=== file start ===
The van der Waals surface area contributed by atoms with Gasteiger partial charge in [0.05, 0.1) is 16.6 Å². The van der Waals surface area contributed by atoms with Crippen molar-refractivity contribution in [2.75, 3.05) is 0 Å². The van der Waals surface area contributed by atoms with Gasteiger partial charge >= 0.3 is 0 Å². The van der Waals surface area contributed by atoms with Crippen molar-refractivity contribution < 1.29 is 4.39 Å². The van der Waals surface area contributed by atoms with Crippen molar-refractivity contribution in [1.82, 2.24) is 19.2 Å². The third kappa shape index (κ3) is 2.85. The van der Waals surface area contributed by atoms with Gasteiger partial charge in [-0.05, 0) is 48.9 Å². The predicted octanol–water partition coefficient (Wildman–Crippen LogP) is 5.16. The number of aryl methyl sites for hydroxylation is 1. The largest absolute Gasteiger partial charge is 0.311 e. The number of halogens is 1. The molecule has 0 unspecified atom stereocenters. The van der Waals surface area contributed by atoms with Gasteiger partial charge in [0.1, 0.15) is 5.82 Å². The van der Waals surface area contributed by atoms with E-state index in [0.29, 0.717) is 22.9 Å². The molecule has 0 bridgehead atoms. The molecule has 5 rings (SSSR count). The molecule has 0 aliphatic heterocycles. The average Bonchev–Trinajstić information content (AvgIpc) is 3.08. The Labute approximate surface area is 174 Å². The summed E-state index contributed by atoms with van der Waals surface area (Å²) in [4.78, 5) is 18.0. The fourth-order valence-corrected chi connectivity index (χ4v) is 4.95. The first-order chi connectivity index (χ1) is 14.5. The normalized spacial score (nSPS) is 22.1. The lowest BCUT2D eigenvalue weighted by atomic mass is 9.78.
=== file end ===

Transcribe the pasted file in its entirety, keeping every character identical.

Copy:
The van der Waals surface area contributed by atoms with Gasteiger partial charge in [0.05, 0.1) is 16.6 Å². The van der Waals surface area contributed by atoms with Crippen molar-refractivity contribution in [2.75, 3.05) is 0 Å². The van der Waals surface area contributed by atoms with Gasteiger partial charge >= 0.3 is 0 Å². The van der Waals surface area contributed by atoms with Crippen molar-refractivity contribution < 1.29 is 4.39 Å². The van der Waals surface area contributed by atoms with Crippen molar-refractivity contribution in [1.82, 2.24) is 19.2 Å². The third kappa shape index (κ3) is 2.85. The van der Waals surface area contributed by atoms with Gasteiger partial charge in [-0.05, 0) is 48.9 Å². The predicted octanol–water partition coefficient (Wildman–Crippen LogP) is 5.16. The number of aryl methyl sites for hydroxylation is 1. The largest absolute Gasteiger partial charge is 0.311 e. The number of halogens is 1. The molecule has 0 unspecified atom stereocenters. The van der Waals surface area contributed by atoms with Gasteiger partial charge in [0.1, 0.15) is 5.82 Å². The van der Waals surface area contributed by atoms with E-state index in [0.29, 0.717) is 22.9 Å². The molecule has 0 bridgehead atoms. The molecule has 5 rings (SSSR count). The molecule has 0 aliphatic heterocycles. The average Bonchev–Trinajstić information content (AvgIpc) is 3.08. The Labute approximate surface area is 174 Å². The summed E-state index contributed by atoms with van der Waals surface area (Å²) in [4.78, 5) is 18.0. The fourth-order valence-corrected chi connectivity index (χ4v) is 4.95. The first-order chi connectivity index (χ1) is 14.5. The normalized spacial score (nSPS) is 22.1. The lowest BCUT2D eigenvalue weighted by atomic mass is 9.78.